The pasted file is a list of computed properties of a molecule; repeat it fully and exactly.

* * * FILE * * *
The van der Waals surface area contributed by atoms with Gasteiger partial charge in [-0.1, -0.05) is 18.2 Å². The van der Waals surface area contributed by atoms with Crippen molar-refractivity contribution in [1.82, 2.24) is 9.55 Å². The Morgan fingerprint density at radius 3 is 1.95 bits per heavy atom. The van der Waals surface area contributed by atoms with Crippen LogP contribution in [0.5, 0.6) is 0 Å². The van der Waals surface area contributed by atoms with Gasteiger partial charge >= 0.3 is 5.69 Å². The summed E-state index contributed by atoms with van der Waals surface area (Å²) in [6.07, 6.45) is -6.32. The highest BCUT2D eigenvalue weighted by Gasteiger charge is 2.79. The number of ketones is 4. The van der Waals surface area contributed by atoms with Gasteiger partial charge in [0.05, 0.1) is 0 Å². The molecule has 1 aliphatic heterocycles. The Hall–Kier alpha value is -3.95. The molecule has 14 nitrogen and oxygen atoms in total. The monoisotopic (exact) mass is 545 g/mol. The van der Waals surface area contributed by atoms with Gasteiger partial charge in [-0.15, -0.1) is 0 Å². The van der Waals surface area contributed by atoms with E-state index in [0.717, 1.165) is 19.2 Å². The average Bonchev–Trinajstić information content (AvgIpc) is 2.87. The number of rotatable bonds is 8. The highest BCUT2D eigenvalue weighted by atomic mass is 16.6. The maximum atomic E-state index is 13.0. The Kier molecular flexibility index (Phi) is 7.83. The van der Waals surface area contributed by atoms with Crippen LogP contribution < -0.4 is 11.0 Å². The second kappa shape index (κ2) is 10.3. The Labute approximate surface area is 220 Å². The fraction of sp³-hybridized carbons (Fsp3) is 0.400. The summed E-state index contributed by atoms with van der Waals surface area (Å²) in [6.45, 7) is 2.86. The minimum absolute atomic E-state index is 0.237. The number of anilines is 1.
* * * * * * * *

The van der Waals surface area contributed by atoms with Gasteiger partial charge in [-0.1, -0.05) is 18.2 Å². The van der Waals surface area contributed by atoms with Crippen molar-refractivity contribution in [1.82, 2.24) is 9.55 Å². The Morgan fingerprint density at radius 3 is 1.95 bits per heavy atom. The van der Waals surface area contributed by atoms with Crippen LogP contribution in [0.5, 0.6) is 0 Å². The van der Waals surface area contributed by atoms with Gasteiger partial charge >= 0.3 is 5.69 Å². The summed E-state index contributed by atoms with van der Waals surface area (Å²) in [6.07, 6.45) is -6.32. The highest BCUT2D eigenvalue weighted by Gasteiger charge is 2.79. The number of ketones is 4. The van der Waals surface area contributed by atoms with Gasteiger partial charge in [0.05, 0.1) is 0 Å². The molecule has 1 aliphatic heterocycles. The Hall–Kier alpha value is -3.95. The molecule has 14 nitrogen and oxygen atoms in total. The monoisotopic (exact) mass is 545 g/mol. The van der Waals surface area contributed by atoms with Gasteiger partial charge in [-0.15, -0.1) is 0 Å². The van der Waals surface area contributed by atoms with E-state index in [0.717, 1.165) is 19.2 Å². The average Bonchev–Trinajstić information content (AvgIpc) is 2.87. The number of rotatable bonds is 8. The highest BCUT2D eigenvalue weighted by atomic mass is 16.6. The maximum atomic E-state index is 13.0. The Kier molecular flexibility index (Phi) is 7.83. The van der Waals surface area contributed by atoms with Crippen LogP contribution < -0.4 is 11.0 Å². The second kappa shape index (κ2) is 10.3. The Labute approximate surface area is 220 Å². The fraction of sp³-hybridized carbons (Fsp3) is 0.400. The summed E-state index contributed by atoms with van der Waals surface area (Å²) in [6.45, 7) is 2.86. The minimum absolute atomic E-state index is 0.237. The number of anilines is 1.